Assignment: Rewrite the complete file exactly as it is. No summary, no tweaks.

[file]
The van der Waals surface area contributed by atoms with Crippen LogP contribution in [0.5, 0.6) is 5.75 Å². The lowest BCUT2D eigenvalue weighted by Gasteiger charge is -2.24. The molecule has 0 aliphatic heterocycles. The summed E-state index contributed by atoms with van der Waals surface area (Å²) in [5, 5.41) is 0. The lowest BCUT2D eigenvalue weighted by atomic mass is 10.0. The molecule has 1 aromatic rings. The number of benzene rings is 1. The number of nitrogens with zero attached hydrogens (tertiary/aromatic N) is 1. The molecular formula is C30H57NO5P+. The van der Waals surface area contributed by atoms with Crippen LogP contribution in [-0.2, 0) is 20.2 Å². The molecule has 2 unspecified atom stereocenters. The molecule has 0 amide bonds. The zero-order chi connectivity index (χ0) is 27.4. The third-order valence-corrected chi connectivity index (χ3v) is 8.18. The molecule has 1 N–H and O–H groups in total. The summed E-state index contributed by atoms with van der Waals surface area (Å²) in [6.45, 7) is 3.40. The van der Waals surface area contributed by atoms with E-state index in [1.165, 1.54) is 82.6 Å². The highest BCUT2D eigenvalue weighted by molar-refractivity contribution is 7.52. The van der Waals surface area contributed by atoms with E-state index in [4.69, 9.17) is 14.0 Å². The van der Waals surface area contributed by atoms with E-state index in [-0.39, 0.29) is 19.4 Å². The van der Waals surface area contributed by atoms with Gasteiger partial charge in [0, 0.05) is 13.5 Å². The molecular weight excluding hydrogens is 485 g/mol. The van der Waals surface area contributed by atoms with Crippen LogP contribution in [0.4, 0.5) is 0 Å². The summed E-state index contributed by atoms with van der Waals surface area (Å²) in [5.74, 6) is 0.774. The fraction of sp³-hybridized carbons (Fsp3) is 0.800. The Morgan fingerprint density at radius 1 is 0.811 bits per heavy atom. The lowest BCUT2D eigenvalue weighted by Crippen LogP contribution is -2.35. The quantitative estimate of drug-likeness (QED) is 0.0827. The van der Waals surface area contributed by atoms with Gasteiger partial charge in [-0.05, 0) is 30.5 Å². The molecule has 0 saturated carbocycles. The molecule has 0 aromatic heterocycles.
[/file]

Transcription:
The van der Waals surface area contributed by atoms with Crippen LogP contribution in [0.5, 0.6) is 5.75 Å². The lowest BCUT2D eigenvalue weighted by Gasteiger charge is -2.24. The molecule has 0 aliphatic heterocycles. The summed E-state index contributed by atoms with van der Waals surface area (Å²) in [5, 5.41) is 0. The lowest BCUT2D eigenvalue weighted by atomic mass is 10.0. The molecule has 1 aromatic rings. The number of benzene rings is 1. The number of nitrogens with zero attached hydrogens (tertiary/aromatic N) is 1. The molecular formula is C30H57NO5P+. The van der Waals surface area contributed by atoms with Crippen LogP contribution in [-0.2, 0) is 20.2 Å². The molecule has 2 unspecified atom stereocenters. The molecule has 0 amide bonds. The zero-order chi connectivity index (χ0) is 27.4. The third-order valence-corrected chi connectivity index (χ3v) is 8.18. The molecule has 1 N–H and O–H groups in total. The summed E-state index contributed by atoms with van der Waals surface area (Å²) in [6.45, 7) is 3.40. The van der Waals surface area contributed by atoms with E-state index in [1.165, 1.54) is 82.6 Å². The highest BCUT2D eigenvalue weighted by molar-refractivity contribution is 7.52. The van der Waals surface area contributed by atoms with E-state index in [4.69, 9.17) is 14.0 Å². The van der Waals surface area contributed by atoms with E-state index in [-0.39, 0.29) is 19.4 Å². The van der Waals surface area contributed by atoms with Gasteiger partial charge in [0, 0.05) is 13.5 Å². The molecular weight excluding hydrogens is 485 g/mol. The van der Waals surface area contributed by atoms with Crippen LogP contribution in [0.4, 0.5) is 0 Å². The summed E-state index contributed by atoms with van der Waals surface area (Å²) in [5.74, 6) is 0.774. The fraction of sp³-hybridized carbons (Fsp3) is 0.800. The Morgan fingerprint density at radius 1 is 0.811 bits per heavy atom. The lowest BCUT2D eigenvalue weighted by Crippen LogP contribution is -2.35. The quantitative estimate of drug-likeness (QED) is 0.0827. The van der Waals surface area contributed by atoms with Gasteiger partial charge in [-0.05, 0) is 30.5 Å². The molecule has 0 saturated carbocycles. The molecule has 0 aromatic heterocycles.